Three Caboolture residents have been recognised in the Queen’s Birthday Honours List.

Three Caboolture residents have been recognised for their community contributions the Queen’s Birthday Honours List.

In this Honours List General Division of the Order of Australia:     379 are males & 186 females.

The Order of Australia

The Order of Australia is the pre-eminent means of recognising Australians who have demonstrated outstanding service or exceptional achievement.  Anyone can nominate any Australian within the general division, and all nominations are considered by the Council for the Order of Australia, which recommends awards for the Governor-General’s approval.  Recipients of these honours are entitled to use the appropriate letters after their names.

There are four levels of award. These awards are made on the Council for the Order of Australia’s recommendation and with the Governor-General’s approval:

-    AC: Companion of the Order of Australia, for eminent achievement and merit of the highest degree in service to Australia or to humanity at large
-    
-    AO: Officer of the Order of Australia, for distinguished service of a high degree to Australia or to humanity at large
-    
-    AM: Member of the Order of Australia, for service in a particular locality or field of activity, or to a particular group
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-    OAM: Medal of the Order of Australia, for service worthy of particular recognition

Queensland Fire and Emergency Services Caboolture Area Training and Support officer Richard Lohse has been Australian Fire Service Medal.

“(He) has earned the prestigious honour for his commitment to enhancing community resilience through the delivery of training and community education activities,” QFES commissioner Katarina Carroll said.

Lawn bowls devotee Robert Fraser has been awarded an Order of Australia Medal for his service to the game.

And Christine Bryden was named a Member in the Order of Australia for significant service to community health through support for people with Alzheimer’s disease and other dementias.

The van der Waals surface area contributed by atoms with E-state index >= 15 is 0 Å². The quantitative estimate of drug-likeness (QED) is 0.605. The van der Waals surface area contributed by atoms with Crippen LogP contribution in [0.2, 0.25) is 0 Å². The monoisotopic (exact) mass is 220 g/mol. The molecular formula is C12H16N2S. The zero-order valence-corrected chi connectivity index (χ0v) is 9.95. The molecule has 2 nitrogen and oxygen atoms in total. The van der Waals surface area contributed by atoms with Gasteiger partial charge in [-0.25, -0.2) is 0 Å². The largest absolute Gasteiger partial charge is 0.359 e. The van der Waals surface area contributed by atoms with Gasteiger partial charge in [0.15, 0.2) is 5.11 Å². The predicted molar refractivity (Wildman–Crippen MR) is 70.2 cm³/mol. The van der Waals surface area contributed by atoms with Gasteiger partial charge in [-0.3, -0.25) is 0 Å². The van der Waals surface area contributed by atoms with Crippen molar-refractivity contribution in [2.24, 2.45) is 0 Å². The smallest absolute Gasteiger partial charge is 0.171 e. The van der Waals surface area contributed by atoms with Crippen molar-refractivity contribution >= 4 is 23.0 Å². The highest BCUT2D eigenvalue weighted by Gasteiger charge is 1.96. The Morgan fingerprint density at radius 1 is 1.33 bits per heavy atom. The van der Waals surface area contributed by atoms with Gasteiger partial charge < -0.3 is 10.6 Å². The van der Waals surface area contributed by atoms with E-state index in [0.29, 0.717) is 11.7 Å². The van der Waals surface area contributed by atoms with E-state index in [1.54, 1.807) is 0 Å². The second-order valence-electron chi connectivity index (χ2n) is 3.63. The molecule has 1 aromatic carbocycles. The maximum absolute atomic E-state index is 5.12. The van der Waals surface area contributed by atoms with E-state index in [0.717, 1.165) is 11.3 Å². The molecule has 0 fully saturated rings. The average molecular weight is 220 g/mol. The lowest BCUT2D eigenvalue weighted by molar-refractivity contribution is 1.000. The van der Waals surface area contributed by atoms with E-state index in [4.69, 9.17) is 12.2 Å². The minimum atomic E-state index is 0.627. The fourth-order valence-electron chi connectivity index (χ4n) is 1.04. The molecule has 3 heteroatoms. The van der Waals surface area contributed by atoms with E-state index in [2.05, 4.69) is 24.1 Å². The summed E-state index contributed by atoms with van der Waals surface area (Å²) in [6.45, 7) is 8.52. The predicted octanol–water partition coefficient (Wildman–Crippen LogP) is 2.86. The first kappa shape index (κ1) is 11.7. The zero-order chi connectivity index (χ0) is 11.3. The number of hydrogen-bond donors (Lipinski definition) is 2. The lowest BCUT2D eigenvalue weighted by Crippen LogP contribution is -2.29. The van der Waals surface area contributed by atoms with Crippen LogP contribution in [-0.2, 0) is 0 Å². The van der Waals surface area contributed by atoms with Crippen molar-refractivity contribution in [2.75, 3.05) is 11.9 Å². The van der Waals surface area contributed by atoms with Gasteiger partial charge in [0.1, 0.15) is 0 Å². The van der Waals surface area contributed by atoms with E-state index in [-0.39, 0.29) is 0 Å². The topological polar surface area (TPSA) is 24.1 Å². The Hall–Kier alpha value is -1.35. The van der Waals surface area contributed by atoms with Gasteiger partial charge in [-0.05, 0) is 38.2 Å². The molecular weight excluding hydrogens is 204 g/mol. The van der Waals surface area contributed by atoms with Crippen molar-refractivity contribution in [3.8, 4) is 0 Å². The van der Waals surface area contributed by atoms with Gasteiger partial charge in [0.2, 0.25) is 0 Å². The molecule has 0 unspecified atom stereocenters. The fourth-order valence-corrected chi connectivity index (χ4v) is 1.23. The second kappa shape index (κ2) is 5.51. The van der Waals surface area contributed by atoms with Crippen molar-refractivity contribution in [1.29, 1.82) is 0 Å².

Dr Gary John BACON AM (Gen Div)
Ferny Grove QLD 4055
For significant service to the forestry industry through a range of roles, to education, to professional associations, and to the community

 

Mrs Christine Eva BRYDEN PSM AM (Gen Div)

For significant service to community health through support for people with Alzheimers Disease and other dementias, and as a leading advocate and author.  

Almost 20 years after being diagnosed with Alzheimer's, Christine Bryden has defied all odds and stumped medical professionals by defying the disease and living a normal successful life.

After being diagnosed with early onset dementia at the age of 46 in 1995, the mother-of-three was devastated by her terminal prognosis. She was told she would need full-time care within five years and would be dead before she turned 60.

And yet two decades later, Ms Bryden has reshaped medical thinking about the disease, writing two books, completing a post-graduate diploma and even entering into a new relationship with her partner - all while her brain continues to deteriorate. 

 

Mr Brian William DAY OAM (Gen Div)
Maleny Qld 4552
For service to the community through social welfare advocacy roles

MALENY resident Brian Day, 66, has been a man on a mission for most of his life.

The gay activist has dedicated his life to serving the gay, lesbian, bisexual and transgender community and what he describes as their shift from "the edges of society".

Mr Day said having been honoured with an Order of Australia Medal this year "means that society has now come out to meet us and expanded by incorporating our knowledge".

He has been honoured with an OAM for his service to the community through social welfare advocacy roles.

His many roles include being at the forefront of the AIDS campaign in the 1980s, as the vice-president and spokesman for the Queensland AIDS Committee and as a volunteer and organiser of a regional support group for men with AIDS on the Sunshine Coast.